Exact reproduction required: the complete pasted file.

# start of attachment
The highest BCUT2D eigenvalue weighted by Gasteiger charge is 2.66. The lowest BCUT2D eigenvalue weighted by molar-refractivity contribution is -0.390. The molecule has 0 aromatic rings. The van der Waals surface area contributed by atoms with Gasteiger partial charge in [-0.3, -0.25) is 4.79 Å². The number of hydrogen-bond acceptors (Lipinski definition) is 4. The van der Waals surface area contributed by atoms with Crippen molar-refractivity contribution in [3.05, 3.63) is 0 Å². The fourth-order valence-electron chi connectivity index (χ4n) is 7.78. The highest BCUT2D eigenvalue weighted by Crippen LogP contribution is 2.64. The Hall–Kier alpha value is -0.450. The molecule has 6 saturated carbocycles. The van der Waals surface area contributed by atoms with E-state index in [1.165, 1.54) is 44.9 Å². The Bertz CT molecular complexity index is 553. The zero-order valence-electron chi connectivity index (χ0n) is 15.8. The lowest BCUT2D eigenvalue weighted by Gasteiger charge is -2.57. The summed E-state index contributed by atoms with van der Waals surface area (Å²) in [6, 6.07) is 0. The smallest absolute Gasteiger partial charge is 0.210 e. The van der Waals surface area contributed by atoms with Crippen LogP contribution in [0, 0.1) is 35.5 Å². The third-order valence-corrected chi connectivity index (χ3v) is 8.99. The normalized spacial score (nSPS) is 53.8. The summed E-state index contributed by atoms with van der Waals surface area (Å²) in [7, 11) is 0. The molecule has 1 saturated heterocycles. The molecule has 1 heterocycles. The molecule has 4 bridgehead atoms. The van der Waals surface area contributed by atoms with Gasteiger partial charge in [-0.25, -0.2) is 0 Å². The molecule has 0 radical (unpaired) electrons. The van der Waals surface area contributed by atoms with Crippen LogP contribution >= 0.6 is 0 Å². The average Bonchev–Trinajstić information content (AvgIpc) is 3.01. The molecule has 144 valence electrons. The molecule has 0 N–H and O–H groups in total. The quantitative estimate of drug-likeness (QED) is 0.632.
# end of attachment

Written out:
The highest BCUT2D eigenvalue weighted by Gasteiger charge is 2.66. The lowest BCUT2D eigenvalue weighted by molar-refractivity contribution is -0.390. The molecule has 0 aromatic rings. The van der Waals surface area contributed by atoms with Gasteiger partial charge in [-0.3, -0.25) is 4.79 Å². The number of hydrogen-bond acceptors (Lipinski definition) is 4. The van der Waals surface area contributed by atoms with Crippen molar-refractivity contribution in [3.05, 3.63) is 0 Å². The fourth-order valence-electron chi connectivity index (χ4n) is 7.78. The highest BCUT2D eigenvalue weighted by Crippen LogP contribution is 2.64. The Hall–Kier alpha value is -0.450. The molecule has 6 saturated carbocycles. The van der Waals surface area contributed by atoms with E-state index in [1.165, 1.54) is 44.9 Å². The Bertz CT molecular complexity index is 553. The zero-order valence-electron chi connectivity index (χ0n) is 15.8. The lowest BCUT2D eigenvalue weighted by Gasteiger charge is -2.57. The summed E-state index contributed by atoms with van der Waals surface area (Å²) in [6, 6.07) is 0. The smallest absolute Gasteiger partial charge is 0.210 e. The van der Waals surface area contributed by atoms with Crippen LogP contribution in [0, 0.1) is 35.5 Å². The third-order valence-corrected chi connectivity index (χ3v) is 8.99. The normalized spacial score (nSPS) is 53.8. The summed E-state index contributed by atoms with van der Waals surface area (Å²) in [7, 11) is 0. The molecule has 1 saturated heterocycles. The molecule has 1 heterocycles. The molecule has 4 bridgehead atoms. The van der Waals surface area contributed by atoms with Gasteiger partial charge in [-0.25, -0.2) is 0 Å². The molecule has 0 radical (unpaired) electrons. The van der Waals surface area contributed by atoms with Crippen LogP contribution >= 0.6 is 0 Å². The average Bonchev–Trinajstić information content (AvgIpc) is 3.01. The molecule has 144 valence electrons. The molecule has 0 N–H and O–H groups in total. The quantitative estimate of drug-likeness (QED) is 0.632.